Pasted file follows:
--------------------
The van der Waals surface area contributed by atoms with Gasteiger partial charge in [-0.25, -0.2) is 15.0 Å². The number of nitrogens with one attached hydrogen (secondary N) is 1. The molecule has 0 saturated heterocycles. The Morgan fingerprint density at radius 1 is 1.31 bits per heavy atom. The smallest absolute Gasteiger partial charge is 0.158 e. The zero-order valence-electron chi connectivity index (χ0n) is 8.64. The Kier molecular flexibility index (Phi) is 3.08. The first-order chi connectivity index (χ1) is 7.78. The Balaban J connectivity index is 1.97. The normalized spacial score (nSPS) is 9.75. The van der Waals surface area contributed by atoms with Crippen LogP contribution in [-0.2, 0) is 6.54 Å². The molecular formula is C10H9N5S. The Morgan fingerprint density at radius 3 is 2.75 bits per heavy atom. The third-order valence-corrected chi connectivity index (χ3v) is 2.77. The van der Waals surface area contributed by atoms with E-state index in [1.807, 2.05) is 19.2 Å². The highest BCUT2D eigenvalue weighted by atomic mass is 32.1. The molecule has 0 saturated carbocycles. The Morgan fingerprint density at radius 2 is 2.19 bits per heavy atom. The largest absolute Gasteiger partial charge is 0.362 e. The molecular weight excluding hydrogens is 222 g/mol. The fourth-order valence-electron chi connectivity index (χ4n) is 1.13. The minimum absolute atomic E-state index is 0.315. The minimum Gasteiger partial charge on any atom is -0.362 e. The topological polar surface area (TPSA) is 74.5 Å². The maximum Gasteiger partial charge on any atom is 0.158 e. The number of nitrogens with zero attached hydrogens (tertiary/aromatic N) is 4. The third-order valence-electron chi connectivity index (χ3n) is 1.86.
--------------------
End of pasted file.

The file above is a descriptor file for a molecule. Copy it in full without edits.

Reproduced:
The van der Waals surface area contributed by atoms with Gasteiger partial charge in [-0.25, -0.2) is 15.0 Å². The number of nitrogens with one attached hydrogen (secondary N) is 1. The molecule has 0 saturated heterocycles. The Morgan fingerprint density at radius 1 is 1.31 bits per heavy atom. The smallest absolute Gasteiger partial charge is 0.158 e. The zero-order valence-electron chi connectivity index (χ0n) is 8.64. The Kier molecular flexibility index (Phi) is 3.08. The first-order chi connectivity index (χ1) is 7.78. The Balaban J connectivity index is 1.97. The normalized spacial score (nSPS) is 9.75. The van der Waals surface area contributed by atoms with Crippen LogP contribution in [-0.2, 0) is 6.54 Å². The molecular formula is C10H9N5S. The Morgan fingerprint density at radius 3 is 2.75 bits per heavy atom. The third-order valence-corrected chi connectivity index (χ3v) is 2.77. The van der Waals surface area contributed by atoms with E-state index in [1.807, 2.05) is 19.2 Å². The highest BCUT2D eigenvalue weighted by atomic mass is 32.1. The molecule has 0 saturated carbocycles. The Morgan fingerprint density at radius 2 is 2.19 bits per heavy atom. The largest absolute Gasteiger partial charge is 0.362 e. The molecular weight excluding hydrogens is 222 g/mol. The fourth-order valence-electron chi connectivity index (χ4n) is 1.13. The minimum absolute atomic E-state index is 0.315. The minimum Gasteiger partial charge on any atom is -0.362 e. The topological polar surface area (TPSA) is 74.5 Å². The maximum Gasteiger partial charge on any atom is 0.158 e. The number of nitrogens with zero attached hydrogens (tertiary/aromatic N) is 4. The third-order valence-electron chi connectivity index (χ3n) is 1.86.